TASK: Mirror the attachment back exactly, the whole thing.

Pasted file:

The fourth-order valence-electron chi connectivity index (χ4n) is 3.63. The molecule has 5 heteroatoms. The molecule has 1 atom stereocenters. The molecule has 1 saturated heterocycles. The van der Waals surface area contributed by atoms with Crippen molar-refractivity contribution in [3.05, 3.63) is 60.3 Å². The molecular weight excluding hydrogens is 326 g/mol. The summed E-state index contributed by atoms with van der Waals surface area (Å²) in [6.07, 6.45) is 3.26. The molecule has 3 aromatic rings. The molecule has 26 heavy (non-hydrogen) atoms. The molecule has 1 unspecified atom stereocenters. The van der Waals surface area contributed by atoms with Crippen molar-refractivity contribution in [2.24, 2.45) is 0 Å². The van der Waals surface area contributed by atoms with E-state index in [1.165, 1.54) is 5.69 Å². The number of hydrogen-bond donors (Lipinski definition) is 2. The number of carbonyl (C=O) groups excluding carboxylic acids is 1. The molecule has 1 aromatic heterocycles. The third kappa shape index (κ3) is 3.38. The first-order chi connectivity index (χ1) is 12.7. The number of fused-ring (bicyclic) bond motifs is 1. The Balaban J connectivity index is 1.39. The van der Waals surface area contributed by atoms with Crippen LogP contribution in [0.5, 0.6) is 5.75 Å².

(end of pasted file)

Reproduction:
The fourth-order valence-electron chi connectivity index (χ4n) is 3.63. The molecule has 5 heteroatoms. The molecule has 1 atom stereocenters. The molecule has 1 saturated heterocycles. The van der Waals surface area contributed by atoms with Crippen molar-refractivity contribution in [3.05, 3.63) is 60.3 Å². The molecular weight excluding hydrogens is 326 g/mol. The summed E-state index contributed by atoms with van der Waals surface area (Å²) in [6.07, 6.45) is 3.26. The molecule has 3 aromatic rings. The molecule has 26 heavy (non-hydrogen) atoms. The molecule has 1 unspecified atom stereocenters. The van der Waals surface area contributed by atoms with Crippen molar-refractivity contribution in [2.24, 2.45) is 0 Å². The van der Waals surface area contributed by atoms with E-state index in [1.165, 1.54) is 5.69 Å². The number of hydrogen-bond donors (Lipinski definition) is 2. The number of carbonyl (C=O) groups excluding carboxylic acids is 1. The molecule has 1 aromatic heterocycles. The third kappa shape index (κ3) is 3.38. The first-order chi connectivity index (χ1) is 12.7. The number of fused-ring (bicyclic) bond motifs is 1. The Balaban J connectivity index is 1.39. The van der Waals surface area contributed by atoms with Crippen LogP contribution in [0.5, 0.6) is 5.75 Å².